My life: Ma Qinghua
China's first Formula One driver talks to Nicole Chabot about his journey to the race track
NEUTRAL START I am an only child and was brought up in central Shanghai. Up until the age of 13, my mother, father and I, and my paternal grandparents, lived on the ground floor of a hutong. It was an old apartment, not like the new ones you see in Shanghai now.
We were a standard family in that both my parents worked in a factory, one that specialised in machinery parts. My father was employed as the official driver, transporting goods, staff and customers. As my parents' situation got better and the economy improved, we were able to move to a 14-storey block five minutes' walk from the factory, but my grandparents stayed behind in the hutong.
THE WHEEL THING Fifteen years ago, cars were a new thing in China. Driving was something only a few people could do and it was a big deal to have access to a car, so my father was in a privileged position. Sometimes he would take me out in the company car - a Volkswagen Santana - so I knew from a very early age what driving was about. When I was little, almost all of my toys were cars or car related. I started go-karting at eight years old. My first thought was that it was a little scary, but my father urged me to be "more like a man". "You have to be strong, don't be afraid - it's just driving a car," he said. During the first lap I was very nervous, but at the end of the first session I was asking if we could do it again.
After that, we went every weekend. Go-karting became more and more popular in Shanghai, which led to the organisation of races, which weren't split into age group or gender; everyone raced together. I did my first aged eight, and I finished fifth or seventh overall, out of 70 or 80 people. When I was nine, I started professional karting, and, in 2000, I participated in my first professional championship race in China. I was 12 years old.
TOTAL ECLIPSE OF THE KART I started driving with Formula Campus, Formula Renault, Formula Three; then a little bit of A1 Grand Prix, followed by touring cars in China. But the biggest highlight of my career so far has been the move to Formula One this year. The season started in March and it's been good we've done a very good job of working as a team [Ma is a member of the HRT Formula One Team, from Spain]. Our first driver is Spaniard Pedro de la Rosa - a very good driver, and very experienced. He has competed in more than 100 Formula One races. I think he started his Formula One career before I was born. Our second driver is Narain Karthikeyan, the first Indian Formula One driver; he is also quite experienced, having been in Formula One since 2003. I am the test driver and we have another young driver, from Spain. Normally, a team has two official drivers and one to three test drivers. To be an official driver, you have to get some mileage as a test driver first.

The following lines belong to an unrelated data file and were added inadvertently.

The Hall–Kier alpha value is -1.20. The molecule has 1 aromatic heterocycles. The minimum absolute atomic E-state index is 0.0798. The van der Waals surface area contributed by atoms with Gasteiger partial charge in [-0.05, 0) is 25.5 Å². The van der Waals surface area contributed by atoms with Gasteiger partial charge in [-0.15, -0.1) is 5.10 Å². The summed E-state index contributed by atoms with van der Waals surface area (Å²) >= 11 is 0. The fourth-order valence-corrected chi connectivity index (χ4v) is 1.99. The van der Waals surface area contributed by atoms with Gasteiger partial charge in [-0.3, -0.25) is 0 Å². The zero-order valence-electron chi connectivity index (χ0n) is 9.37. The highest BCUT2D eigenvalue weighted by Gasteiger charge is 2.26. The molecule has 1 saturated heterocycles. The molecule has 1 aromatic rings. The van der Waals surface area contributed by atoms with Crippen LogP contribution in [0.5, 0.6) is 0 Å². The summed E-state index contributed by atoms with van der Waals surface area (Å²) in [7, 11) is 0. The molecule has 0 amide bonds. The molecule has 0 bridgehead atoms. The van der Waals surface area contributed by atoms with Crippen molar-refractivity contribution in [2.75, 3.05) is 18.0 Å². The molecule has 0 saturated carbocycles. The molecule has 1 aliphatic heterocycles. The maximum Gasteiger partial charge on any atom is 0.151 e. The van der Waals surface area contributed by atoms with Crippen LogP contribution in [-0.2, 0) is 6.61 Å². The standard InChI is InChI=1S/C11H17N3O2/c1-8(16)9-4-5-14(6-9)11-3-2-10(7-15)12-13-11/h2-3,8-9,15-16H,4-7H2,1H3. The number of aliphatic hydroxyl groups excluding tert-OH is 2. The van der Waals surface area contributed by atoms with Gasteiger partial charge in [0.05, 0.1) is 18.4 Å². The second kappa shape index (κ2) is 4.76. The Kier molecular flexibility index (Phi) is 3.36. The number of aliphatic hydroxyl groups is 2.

BURNING RUBBER By the time I entered high school, I was already travelling a lot. By the age of 13 or 14, I was racing outside of Shanghai six to eight times a year. When I went back, I would take extra classes to catch up; my maths and language teachers would stay late with me to teach me one on one.
In 2008, at the age of 21, I went to Britain to attend Loughborough University, which specialises in sports, and studied a two-year degree in sports technology, although due to a lack of participants that course no longer exists. I couldn't understand what was being said when I first went to the university and I never learned proper English, but I kept on talking, talking.
Like my school days, I was very busy travelling while at Loughborough. I would leave for two weeks and come back for one. I didn't really enjoy living in Britain. It was far from home and I had few friends - my classmates lived quite far from the school. There was little to life beyond the gym, school and my home.
Before Britain, in 2005, I lived in Belgium for three months - I have lived in various parts of Europe for a few months at a time. Now, I spend half my time in Shanghai and the other half in Madrid, Spain.
ALL REVVED UP I train every day. If it's not a race weekend, I do physical training for two or three hours a day. I do cross training, including tennis, table-tennis and football. Sometimes I do simulator training to get to know a circuit and to get the feeling of being in the car. And I go through mental training, including race starts and reaction times.
Hopefully, next year I will be an offi-cial Formula One driver, though this depends on the team's plans. Whatever happens, I will, of course, do some of the testing for HRT.
I feel very proud of being Chinese and very lucky to be the first Chinese Formula One driver. For me, this is just the beginning. I want to be a driver for the long term, not just someone who drives for a few seasons. Hopefully, in the future, I will win a world championship.